That Spain and others will have somewhat difficult years ahead, sure. But Spain, Greece and Portugal are doing better than under the fascist regimes, inspired by the USA, that the European construction kicked out. Spain had an enormous boom for decades, and now, well, a readjustment is called for. No big deal. Hopefully it will correspond to an economic switch out of tourism and construction. The Spanish government is keen to clean up the coast from too much concrete: instead of frantically constructing, a bit of deconstruction is called for…
The French stimulus is not less than the Obama true stimulus, and kicked in early (2008). True the German government has been slow and self contradictory, but it’s a coalition government arguing with itself, and several elections are coming within months. Now Germany mostly agrees with France on everything, which is all that truly matters to find European solutions to European crises.
INFLUENTIAL AMERICAN EDITORIALISTS ARE SUDDENLY SCREAMING AGAINST EUROPE, SO THAT THEIR PRECIOUS PLUTOCRACY CAN REIGN AGAIN:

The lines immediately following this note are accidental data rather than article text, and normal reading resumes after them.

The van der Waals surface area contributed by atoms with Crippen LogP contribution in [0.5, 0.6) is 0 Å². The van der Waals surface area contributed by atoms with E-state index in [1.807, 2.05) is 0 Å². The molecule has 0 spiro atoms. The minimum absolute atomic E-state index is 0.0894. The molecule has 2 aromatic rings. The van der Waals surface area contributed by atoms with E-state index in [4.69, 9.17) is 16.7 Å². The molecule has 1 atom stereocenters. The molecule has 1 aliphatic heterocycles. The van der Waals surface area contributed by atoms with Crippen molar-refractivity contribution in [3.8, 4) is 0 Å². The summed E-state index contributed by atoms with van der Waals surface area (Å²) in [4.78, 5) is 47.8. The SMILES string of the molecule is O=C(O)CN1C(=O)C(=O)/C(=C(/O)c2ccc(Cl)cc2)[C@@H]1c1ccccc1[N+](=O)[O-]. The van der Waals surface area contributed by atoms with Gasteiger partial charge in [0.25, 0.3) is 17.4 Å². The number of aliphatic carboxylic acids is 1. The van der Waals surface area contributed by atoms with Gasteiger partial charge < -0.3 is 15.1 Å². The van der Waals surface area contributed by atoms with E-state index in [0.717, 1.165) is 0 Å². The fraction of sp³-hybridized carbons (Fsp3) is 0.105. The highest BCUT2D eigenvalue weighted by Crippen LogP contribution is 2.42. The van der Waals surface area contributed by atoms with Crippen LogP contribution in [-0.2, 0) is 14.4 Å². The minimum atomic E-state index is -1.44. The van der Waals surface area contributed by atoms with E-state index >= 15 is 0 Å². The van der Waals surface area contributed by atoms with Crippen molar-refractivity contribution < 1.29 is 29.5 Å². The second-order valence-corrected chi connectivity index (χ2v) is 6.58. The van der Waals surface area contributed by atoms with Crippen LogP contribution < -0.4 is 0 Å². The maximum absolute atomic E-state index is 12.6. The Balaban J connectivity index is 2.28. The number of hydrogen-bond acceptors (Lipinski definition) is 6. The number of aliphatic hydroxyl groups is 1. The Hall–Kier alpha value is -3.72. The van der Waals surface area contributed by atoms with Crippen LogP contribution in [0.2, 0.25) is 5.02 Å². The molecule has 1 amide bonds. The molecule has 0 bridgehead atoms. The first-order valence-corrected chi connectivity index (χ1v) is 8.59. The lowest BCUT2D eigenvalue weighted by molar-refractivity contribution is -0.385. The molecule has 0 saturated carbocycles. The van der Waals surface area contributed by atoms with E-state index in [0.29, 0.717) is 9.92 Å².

The upper layers of the USA are an incestuous mixture of money, politics, and propaganda, deeply entangled with each other. It reminds one quite a bit of the similar mix in the upper layers of the Roman republic, and one knows how that ended.
Both Germany and France want to regulate financial markets heavily. The last time they were in this situation, with a US made disaster on their hands, was the early 1930s, and the USA had lost control of its economy and its mind. France and Germany remember very well how this all ended. It ended with Hitler, a mentally deranged piece of social wreck that was elected to the highest office. It is this author’s informed opinion that the plutocrats of the USA were perhaps the most important force that made Hitler all he could be.